EU-Central Asia cooperation
DUSHANBE, September 17, 2009, Asia-Plus – The European
Union's long-stuttering relationship with Central Asia
seems finally to have taken off. Participants in the second EU-Central
Asia Ministerial Conference, which took place in Brussels on September 15, were unanimous in
seeking to minimize their differences, Radio Liberty reported on September 16.
EU dialogue with the region started in earnest in June 2007, when the bloc
adopted its first-ever Central Asia
Foreign Minister Carl Bildt, speaking for the current
EU Presidency, said, "I think I can say from the European Union's point of
view that we have found the dialogue that has been deepened by each [EU]
Presidency to be most interesting, constructive, and fruitful," he
said. Bildt said the bloc's incoming Spanish
presidency has promised to continue working closely with the Central Asian
countries between January and July 2010.
Asian representatives, in turn, expressed their contentment and gratitude at
the current state of affairs. At a press conference, foreign ministers Kadyrbek Sarbaev of Kyrgyzstan, Hamrokhon Zarifi of Tajikistan,
and Vladimir Norov of Uzbekistan
were joined by Kazakhstan's
Deputy Foreign Minister Konstantin Zhigalov in their praise of the EU and the meeting. Turkmenistan's
Deputy Foreign Minister Vepa Hajiev,
although present at the meeting, continued his
country's usual policy of not exposing its politicians and civil servants to
public scrutiny, and did not attend the press conference.
all Central Asian representatives delivered their remarks at the press
conference in English, in contrast to the meeting in Paris in December 2008, where most had opted
to EU accounts, the four-hour meeting was dominated by the issue of Afghanistan,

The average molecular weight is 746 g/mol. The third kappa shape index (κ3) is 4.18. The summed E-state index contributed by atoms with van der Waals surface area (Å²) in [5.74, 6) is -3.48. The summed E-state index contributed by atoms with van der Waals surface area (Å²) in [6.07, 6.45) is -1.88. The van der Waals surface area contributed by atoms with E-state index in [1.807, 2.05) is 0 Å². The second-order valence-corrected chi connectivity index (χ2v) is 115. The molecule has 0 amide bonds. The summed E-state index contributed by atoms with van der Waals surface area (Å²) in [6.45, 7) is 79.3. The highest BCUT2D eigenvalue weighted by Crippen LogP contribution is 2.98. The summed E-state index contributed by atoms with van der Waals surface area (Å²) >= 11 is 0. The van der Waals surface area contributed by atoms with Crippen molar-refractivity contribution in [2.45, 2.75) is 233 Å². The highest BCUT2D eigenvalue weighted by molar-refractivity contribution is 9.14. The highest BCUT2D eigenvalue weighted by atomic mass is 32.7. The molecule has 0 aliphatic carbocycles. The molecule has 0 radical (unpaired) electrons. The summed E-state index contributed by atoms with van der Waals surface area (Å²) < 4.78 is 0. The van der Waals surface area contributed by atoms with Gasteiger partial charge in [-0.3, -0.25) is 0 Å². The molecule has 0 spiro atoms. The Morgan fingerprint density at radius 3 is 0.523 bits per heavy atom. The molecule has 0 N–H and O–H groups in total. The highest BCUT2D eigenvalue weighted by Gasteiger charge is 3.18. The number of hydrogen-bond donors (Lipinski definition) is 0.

easily the most urgent international issue of intense interest for either side.
hot topic was the global economic crisis, which has hit Central
Asia hard. In an interview published on the website of the EU
Council of Ministers ahead of the Brussels
meeting, the EU special representative for the region, Pierre Morel, noted that
the relatively open economy of Kazakhstan
has been particularly hard hit. Tajikistan
is suffering from a serious drop in remittances sent home by workers in Russia and
elsewhere. Uzbekistan and Turkmenistan,
with their closed economies, have fared "considerably better," Morel
said. The EU is worried about the social effects of the economic squeeze
on the volatile region, which is already rife with crime and drug use, and is
susceptible to religious fundamentalism.
remains a crucial EU interest, although concrete collaboration is held up by
the absence of direct pipelines between Europe
and the region. Morel in his interview noted that the EU has "memorandums
of understanding" with Kazakhstan
and Turkmenistan and
"active contacts" with Uzbekistan. All three could
pump significant gas volumes into the planned Nabucco
pipeline -- which Morel says will be operational in five to seven years --
assuming a trans-Caspian link is also put in place.
EU is keen to play a role in helping the Central Asian countries resolve their
chronic tensions over access to water, and is drawing on the experience of the
countries along the Danube River in Europe. Uzbekistan's Foreign Minister Norov indicated, however, that Tashkent prefers to put its faith in a UN
convention on international water use, and called on his country's neighbors to
respect international law.
issues, the fight against organized crime, and trafficking in drugs and human
beings were also broached at the meeting. The Central Asian countries raised
the topic of religious extremism, while the EU urged countries in the region to
respect human rights and aspire toward rule of law.